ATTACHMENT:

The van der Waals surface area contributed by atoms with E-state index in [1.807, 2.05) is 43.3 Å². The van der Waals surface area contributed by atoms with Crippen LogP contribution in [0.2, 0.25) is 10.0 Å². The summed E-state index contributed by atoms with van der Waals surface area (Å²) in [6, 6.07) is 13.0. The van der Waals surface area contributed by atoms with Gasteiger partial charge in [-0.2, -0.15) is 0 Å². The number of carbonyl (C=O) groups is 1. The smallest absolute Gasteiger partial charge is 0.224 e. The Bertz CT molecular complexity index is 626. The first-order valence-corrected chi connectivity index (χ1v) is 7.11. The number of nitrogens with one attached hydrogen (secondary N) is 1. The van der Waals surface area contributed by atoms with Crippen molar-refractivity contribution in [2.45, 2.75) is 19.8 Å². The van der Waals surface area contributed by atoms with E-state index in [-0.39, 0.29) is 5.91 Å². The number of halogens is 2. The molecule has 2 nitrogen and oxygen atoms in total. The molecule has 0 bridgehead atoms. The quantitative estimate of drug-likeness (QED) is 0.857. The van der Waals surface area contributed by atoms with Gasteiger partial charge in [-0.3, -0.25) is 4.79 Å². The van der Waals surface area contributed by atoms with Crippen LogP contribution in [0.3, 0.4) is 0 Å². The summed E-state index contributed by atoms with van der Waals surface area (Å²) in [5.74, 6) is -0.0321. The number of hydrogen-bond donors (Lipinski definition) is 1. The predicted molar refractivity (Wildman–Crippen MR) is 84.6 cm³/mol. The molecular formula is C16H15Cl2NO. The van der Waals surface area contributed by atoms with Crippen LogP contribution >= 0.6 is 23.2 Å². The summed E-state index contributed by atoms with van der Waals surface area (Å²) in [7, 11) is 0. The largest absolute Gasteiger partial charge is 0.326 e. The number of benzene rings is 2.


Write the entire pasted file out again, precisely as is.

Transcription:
The van der Waals surface area contributed by atoms with E-state index in [1.807, 2.05) is 43.3 Å². The van der Waals surface area contributed by atoms with Crippen LogP contribution in [0.2, 0.25) is 10.0 Å². The summed E-state index contributed by atoms with van der Waals surface area (Å²) in [6, 6.07) is 13.0. The van der Waals surface area contributed by atoms with Gasteiger partial charge in [-0.2, -0.15) is 0 Å². The number of carbonyl (C=O) groups is 1. The smallest absolute Gasteiger partial charge is 0.224 e. The Bertz CT molecular complexity index is 626. The first-order valence-corrected chi connectivity index (χ1v) is 7.11. The number of nitrogens with one attached hydrogen (secondary N) is 1. The van der Waals surface area contributed by atoms with Crippen molar-refractivity contribution in [2.45, 2.75) is 19.8 Å². The van der Waals surface area contributed by atoms with E-state index in [-0.39, 0.29) is 5.91 Å². The number of halogens is 2. The molecule has 2 nitrogen and oxygen atoms in total. The molecule has 0 bridgehead atoms. The quantitative estimate of drug-likeness (QED) is 0.857. The van der Waals surface area contributed by atoms with Gasteiger partial charge in [-0.3, -0.25) is 4.79 Å². The van der Waals surface area contributed by atoms with Crippen LogP contribution in [0.3, 0.4) is 0 Å². The summed E-state index contributed by atoms with van der Waals surface area (Å²) in [5.74, 6) is -0.0321. The number of hydrogen-bond donors (Lipinski definition) is 1. The predicted molar refractivity (Wildman–Crippen MR) is 84.6 cm³/mol. The molecular formula is C16H15Cl2NO. The van der Waals surface area contributed by atoms with Crippen LogP contribution >= 0.6 is 23.2 Å². The summed E-state index contributed by atoms with van der Waals surface area (Å²) in [7, 11) is 0. The largest absolute Gasteiger partial charge is 0.326 e. The number of benzene rings is 2.